Pizza for dinner is always a favorite around my house, and while I’ve tried it every which way: classic margherita, deep dish, hand tossed, and grilled, it had been awhile since I’ve made a stovetop version. Our Artisan Pizza and Flatbreads in Five Minutes A Day book has a great recipe for pizza made in a cast iron skillet, and after making it quite often this past week I remembered how easy and tasty this method is. It’s perfect for dinner, but especially for lunch; pizza is ready quickly without even turning on the oven.
September is the month of the Jewish high holy days of Rosh Hashanah and Yom Kippur. This Six-Strand Braided Challah, using our five minute dough, is a beautiful and festive way to celebrate. Traditionally for Rosh Hashanah we bake the bread in the shape of a ring studded with raisins, but if you serve any of our delicious challahs you will do the holidays justice.
Braiding six strands takes a bit of technique, but once you have the rhythm the braid goes together quickly and easily. Keep in mind that you are only working with one strand at a time, so there is no juggling to do. You want to be sure to keep your hands and work surface well floured so the strands don’t become sticky as you work.
It’s not really braided. Here’s another, with savory fillings from an earlier post; same idea but with Spinach, Feta, and Pine Nuts.
The trick is not difficult, check out the video of how it’s done (recipe is below)…
(photo by Mark Luinenburg) If you’ve read any of our books, you know that this particularly photogenic fruit (or is it a vegetable?) seems to have captured our imagination. After a year of perfecting the basic tomato/basil/mozzarella topping, I did (believe it or not) get tired of Pizza Margherita. Enter the smoky and savory roasted red pepper. Continue reading
These errors snuck through, for Artisan Pizza and Flatbread in Five Minutes a Day:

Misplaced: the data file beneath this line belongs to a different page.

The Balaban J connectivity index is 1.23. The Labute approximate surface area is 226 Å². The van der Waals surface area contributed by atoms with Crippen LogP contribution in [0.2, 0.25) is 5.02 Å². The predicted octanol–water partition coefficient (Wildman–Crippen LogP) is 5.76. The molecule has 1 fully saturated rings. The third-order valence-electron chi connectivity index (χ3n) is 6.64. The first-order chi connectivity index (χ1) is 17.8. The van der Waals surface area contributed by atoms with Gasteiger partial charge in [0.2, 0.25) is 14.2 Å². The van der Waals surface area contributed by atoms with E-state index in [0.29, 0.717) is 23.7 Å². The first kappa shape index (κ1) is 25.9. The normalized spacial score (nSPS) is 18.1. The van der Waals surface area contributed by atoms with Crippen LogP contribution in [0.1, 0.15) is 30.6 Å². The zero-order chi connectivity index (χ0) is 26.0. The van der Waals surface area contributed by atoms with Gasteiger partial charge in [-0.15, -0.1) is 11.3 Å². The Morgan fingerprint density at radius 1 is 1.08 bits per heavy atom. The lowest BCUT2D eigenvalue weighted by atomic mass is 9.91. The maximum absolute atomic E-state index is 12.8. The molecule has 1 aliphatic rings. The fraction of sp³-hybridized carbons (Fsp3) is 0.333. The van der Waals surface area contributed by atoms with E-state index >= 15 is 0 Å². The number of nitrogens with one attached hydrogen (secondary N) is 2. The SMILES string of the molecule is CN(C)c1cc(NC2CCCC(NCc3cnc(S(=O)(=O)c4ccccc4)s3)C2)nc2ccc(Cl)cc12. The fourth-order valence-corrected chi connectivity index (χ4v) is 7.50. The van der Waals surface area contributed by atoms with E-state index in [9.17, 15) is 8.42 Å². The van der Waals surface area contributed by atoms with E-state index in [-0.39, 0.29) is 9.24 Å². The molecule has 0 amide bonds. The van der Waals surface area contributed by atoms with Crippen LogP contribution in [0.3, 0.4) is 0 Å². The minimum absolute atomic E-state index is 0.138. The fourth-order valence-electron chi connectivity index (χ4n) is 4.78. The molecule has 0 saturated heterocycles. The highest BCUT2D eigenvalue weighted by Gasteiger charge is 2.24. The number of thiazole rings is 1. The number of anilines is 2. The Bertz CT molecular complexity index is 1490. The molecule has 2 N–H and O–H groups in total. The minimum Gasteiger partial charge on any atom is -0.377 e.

Page 52, first line: To freeze a prebaked pizza crust… (page XX) should read (page 48)
Page 72 (Ingredient list for Crisp-Yet-Tender Crust): Lukewarm water amount should be 3 3/4, not 4 3/4.
Page 95, last line: Use 8 cups whole grain flour, not dough.
Page 174, Step 2: Dough thickness should read “a 1/2-inch-thick rectangle,” not “a 1/4-inch-thick rectangle.”
Page 251: Omit (450 degrees F) from Line 6
You know it’s fall in the Midwest when your kids are back in school, the thermometer says 45 degrees, and the morning is back to the old scramble. My wife and I planned to tag-team as usual but it turns out that our kids are old enough now—so independent that they really don’t need much help in the morning.
So it was a relief, though a bit bittersweet, to find myself with some time to relax with a cup of coffee this morning, and think about this post. I did my fall baking class at Chef’s Gallery (in historic Stillwater Minn.) at the end of August and baked up Wild Rice Pilaf Bread from Healthy Bread in Five Minutes a Day—and it was a hit (I’ll be back in Stillwater this winter; check our Events page). I was putting the loaf together this morning, and realized we’d used up our mushrooms, but had plenty of pecans. It works! The sauteed vegetables infuse the loaf with flavor and moisture—and the nuts add crunch and richness (not to mention great nutrition). Read on for the recipe and tips—you can do this variation by using the roll-in technique, which allows you to start with pretty much any of our doughs that you’ve already refrigerated and add in the wild rice, onion, and mushrooms (or nuts) just before you shape the loaf. Continue reading